Aikins said, It is the Chambers job to face issues and to come up with solutions to them. People are very concerned right now about the cost of health care and the ability to afford health care. The other issue is taxes. It appears that the middle class and the middle-sized businesses are the ones that are the most heavily taxed.
Aikins is also concerned about how to attract new business to the area, but wanted to say that she believes our natural resources and the fact that we live in a safe and beautiful area help with that. Darling believes the local challenges go deeper than than just the economy. Many of our young people go away to school and then they want to move to a sunnier climate, he said. If we do not keep technology in the forefront, if we do not provide a reason for the children to come back here after they get out of school, we will loss more than we ever have before.
He continued, There is this thing called co-petitiveness, not competitiveness but co-petitiveness, where you work with your competitors to achieve an end result. Look at Sackets Harbor. They market each other for the greater good. The Wine Trail is co-petitivness. We need to do things like this to off-set the losses we are facing.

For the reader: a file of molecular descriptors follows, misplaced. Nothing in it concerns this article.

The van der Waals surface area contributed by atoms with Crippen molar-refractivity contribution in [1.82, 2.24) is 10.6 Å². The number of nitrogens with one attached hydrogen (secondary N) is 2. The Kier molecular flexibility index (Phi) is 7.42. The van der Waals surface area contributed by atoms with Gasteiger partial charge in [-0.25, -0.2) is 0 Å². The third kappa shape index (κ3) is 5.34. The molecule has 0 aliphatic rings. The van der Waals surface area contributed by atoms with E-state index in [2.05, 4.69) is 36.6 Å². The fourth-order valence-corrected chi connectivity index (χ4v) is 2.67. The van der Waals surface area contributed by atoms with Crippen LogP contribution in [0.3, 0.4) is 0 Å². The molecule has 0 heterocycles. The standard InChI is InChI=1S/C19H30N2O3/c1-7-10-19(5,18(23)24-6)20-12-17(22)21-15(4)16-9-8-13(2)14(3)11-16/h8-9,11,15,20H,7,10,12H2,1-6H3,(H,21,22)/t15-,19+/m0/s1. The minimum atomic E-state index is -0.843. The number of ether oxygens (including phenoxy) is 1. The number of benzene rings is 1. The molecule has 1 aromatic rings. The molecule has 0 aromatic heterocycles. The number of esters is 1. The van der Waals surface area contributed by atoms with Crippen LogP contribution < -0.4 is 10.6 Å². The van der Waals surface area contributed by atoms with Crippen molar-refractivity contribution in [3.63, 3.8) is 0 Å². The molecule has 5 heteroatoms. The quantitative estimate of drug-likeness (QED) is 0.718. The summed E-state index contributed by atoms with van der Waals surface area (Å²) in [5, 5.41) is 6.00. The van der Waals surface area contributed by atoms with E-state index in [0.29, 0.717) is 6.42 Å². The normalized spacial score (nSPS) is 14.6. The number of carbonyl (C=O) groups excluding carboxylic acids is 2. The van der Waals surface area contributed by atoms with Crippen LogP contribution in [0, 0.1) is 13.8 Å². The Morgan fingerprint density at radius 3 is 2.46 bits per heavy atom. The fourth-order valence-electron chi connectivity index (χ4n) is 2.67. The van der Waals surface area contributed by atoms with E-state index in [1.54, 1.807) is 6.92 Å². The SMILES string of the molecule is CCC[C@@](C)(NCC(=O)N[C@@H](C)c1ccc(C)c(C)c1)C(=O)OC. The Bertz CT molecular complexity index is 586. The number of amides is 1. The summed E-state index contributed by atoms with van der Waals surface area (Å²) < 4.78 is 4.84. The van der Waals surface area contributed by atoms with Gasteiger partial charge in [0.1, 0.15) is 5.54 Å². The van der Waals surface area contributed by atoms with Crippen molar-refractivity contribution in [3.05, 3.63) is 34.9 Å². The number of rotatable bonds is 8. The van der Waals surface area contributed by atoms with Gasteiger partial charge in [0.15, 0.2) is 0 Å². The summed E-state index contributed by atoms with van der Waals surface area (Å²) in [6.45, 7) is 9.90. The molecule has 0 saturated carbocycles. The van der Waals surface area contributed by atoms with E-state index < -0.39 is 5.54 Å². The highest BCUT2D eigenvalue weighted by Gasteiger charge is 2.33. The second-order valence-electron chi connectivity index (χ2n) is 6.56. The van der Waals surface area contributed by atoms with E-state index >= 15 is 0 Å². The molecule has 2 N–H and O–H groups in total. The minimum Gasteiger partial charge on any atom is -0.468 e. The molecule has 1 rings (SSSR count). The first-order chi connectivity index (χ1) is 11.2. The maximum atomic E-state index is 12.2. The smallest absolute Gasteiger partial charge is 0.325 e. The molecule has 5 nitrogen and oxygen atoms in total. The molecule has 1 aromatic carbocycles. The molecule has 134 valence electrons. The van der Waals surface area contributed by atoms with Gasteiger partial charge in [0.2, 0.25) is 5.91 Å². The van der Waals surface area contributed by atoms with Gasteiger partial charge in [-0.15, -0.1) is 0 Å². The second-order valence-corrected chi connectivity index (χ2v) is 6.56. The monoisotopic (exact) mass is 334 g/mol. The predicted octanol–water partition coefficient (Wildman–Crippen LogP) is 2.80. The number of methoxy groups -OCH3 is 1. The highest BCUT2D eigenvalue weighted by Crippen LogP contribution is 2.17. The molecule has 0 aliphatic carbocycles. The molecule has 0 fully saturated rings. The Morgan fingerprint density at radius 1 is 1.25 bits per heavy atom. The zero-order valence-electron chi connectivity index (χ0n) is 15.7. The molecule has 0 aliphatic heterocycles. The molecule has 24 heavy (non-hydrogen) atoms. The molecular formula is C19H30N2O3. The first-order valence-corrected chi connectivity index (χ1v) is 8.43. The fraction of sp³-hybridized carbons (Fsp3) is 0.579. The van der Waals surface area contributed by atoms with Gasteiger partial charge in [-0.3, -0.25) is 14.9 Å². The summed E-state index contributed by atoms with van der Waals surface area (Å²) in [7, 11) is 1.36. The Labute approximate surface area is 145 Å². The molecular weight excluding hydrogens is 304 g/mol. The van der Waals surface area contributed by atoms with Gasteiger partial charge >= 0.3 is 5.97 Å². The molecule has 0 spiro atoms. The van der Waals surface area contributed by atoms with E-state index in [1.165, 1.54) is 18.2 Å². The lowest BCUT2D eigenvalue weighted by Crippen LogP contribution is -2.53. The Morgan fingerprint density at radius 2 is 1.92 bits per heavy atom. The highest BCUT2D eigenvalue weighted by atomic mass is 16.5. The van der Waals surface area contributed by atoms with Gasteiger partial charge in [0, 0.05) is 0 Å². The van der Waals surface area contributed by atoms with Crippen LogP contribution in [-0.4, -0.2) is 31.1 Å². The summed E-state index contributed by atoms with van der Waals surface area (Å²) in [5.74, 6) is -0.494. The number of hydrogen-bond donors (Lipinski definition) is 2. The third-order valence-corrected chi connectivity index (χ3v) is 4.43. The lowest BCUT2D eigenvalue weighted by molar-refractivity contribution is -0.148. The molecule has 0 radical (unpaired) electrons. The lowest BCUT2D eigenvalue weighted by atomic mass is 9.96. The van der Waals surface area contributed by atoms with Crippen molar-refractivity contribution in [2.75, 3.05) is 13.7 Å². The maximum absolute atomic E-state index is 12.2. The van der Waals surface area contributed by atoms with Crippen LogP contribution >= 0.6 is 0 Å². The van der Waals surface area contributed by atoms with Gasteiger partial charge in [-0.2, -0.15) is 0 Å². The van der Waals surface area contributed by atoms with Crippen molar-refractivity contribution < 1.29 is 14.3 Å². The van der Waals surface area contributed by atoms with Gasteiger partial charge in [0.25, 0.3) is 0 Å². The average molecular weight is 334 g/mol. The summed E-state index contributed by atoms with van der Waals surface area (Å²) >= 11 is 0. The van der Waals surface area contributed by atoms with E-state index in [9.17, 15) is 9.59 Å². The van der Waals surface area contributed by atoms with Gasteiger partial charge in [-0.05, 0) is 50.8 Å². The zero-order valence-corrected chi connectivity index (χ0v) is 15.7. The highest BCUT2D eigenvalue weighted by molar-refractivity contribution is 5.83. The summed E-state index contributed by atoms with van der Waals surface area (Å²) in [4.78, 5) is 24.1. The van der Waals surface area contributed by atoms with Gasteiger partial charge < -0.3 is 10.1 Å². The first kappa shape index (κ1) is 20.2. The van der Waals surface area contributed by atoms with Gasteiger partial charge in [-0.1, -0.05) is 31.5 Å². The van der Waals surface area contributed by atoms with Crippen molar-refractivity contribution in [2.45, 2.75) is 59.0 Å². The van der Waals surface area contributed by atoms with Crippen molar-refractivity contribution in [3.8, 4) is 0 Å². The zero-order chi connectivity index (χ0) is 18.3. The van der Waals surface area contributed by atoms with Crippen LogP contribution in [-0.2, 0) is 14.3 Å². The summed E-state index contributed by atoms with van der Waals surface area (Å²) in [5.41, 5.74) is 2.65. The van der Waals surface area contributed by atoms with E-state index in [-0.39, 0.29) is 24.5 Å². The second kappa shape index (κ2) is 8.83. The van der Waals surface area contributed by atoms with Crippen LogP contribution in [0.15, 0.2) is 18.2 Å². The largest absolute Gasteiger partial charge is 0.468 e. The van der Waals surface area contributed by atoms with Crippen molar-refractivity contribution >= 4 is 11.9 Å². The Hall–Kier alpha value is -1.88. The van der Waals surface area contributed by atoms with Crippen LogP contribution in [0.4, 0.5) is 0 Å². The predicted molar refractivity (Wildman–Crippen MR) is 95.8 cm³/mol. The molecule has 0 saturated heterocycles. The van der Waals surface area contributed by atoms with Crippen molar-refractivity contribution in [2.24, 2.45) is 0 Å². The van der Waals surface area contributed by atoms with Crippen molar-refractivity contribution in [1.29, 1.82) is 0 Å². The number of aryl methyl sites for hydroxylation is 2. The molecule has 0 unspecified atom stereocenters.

Randazzo piggy-backed on Darlings comments, saying, Along with the Pride of New York campaign which means buy local, we need to take it to the local level. Anything we can do as chambers or business organizations to create ad programs and marketing programs to get people
to buy local and support ourselves and not let that money leave the community could be just enough to keep the marginal businesses in play. Randazzo thinks this business forum could be brought back and used to exchange ideas. You learn something every time you sit down with other business owners, he said. Businesses have to find a way to dovetail with each other to benefit all.